(By John Joseph*)
One of the most difficult things I’ve faced in trying to recover from childhood sexual trauma is forgiving myself. It’s so easy to say that it wasn’t my fault, but it still feels like it was my fault. It still seems like I should have done something to resist my perpetrator—scream or cry out—but I didn’t. The most shameful part to me now is the fact that a lot of it was pleasurable to me. I craved the attention and found something oddly satisfying in the secrecy of it all.
I have learned that these feelings are common to abuse victims. There was pleasure in the attention. There was something I needed in the physical touch that I wasn’t getting in a healthy way in my family unit. I was so young that the moral implications of the perpetrator’s behavior with me were completely unknown. I simply couldn’t know that this behavior was wrong and would have such devastating effects later in my life.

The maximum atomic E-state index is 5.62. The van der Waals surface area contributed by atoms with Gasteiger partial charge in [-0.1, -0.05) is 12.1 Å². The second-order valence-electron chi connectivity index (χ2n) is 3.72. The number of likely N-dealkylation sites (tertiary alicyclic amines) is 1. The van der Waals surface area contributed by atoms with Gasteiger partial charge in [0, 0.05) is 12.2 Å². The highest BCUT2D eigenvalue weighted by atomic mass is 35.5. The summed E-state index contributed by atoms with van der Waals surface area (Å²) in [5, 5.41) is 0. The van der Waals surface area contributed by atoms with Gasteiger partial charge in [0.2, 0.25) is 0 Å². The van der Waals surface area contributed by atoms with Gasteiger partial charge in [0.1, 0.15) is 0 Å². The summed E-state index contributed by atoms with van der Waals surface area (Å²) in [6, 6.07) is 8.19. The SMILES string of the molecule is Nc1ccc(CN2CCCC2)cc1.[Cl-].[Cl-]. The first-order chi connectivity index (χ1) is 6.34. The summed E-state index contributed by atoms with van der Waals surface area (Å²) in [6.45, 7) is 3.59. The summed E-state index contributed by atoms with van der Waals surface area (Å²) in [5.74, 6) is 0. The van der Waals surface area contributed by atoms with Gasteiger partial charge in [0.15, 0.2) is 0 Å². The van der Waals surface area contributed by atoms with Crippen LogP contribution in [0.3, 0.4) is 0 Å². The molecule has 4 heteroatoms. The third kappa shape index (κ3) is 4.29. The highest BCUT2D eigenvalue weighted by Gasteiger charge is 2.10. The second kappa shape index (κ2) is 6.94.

One of those horrible effects is the pervasive sense of guilt over the abuse. There’s no changing that it happened, so my only hope is in forgiving the abuser and forgiving myself. Neither is easy, yet both are necessary if I’m going to recover from it. Somehow not only do I choose to release the perp from his unforgivable actions, but I have to forgive me, too.
(*John Joseph is a pseudonym of a pastor. He's a regular contributor to this blog.)
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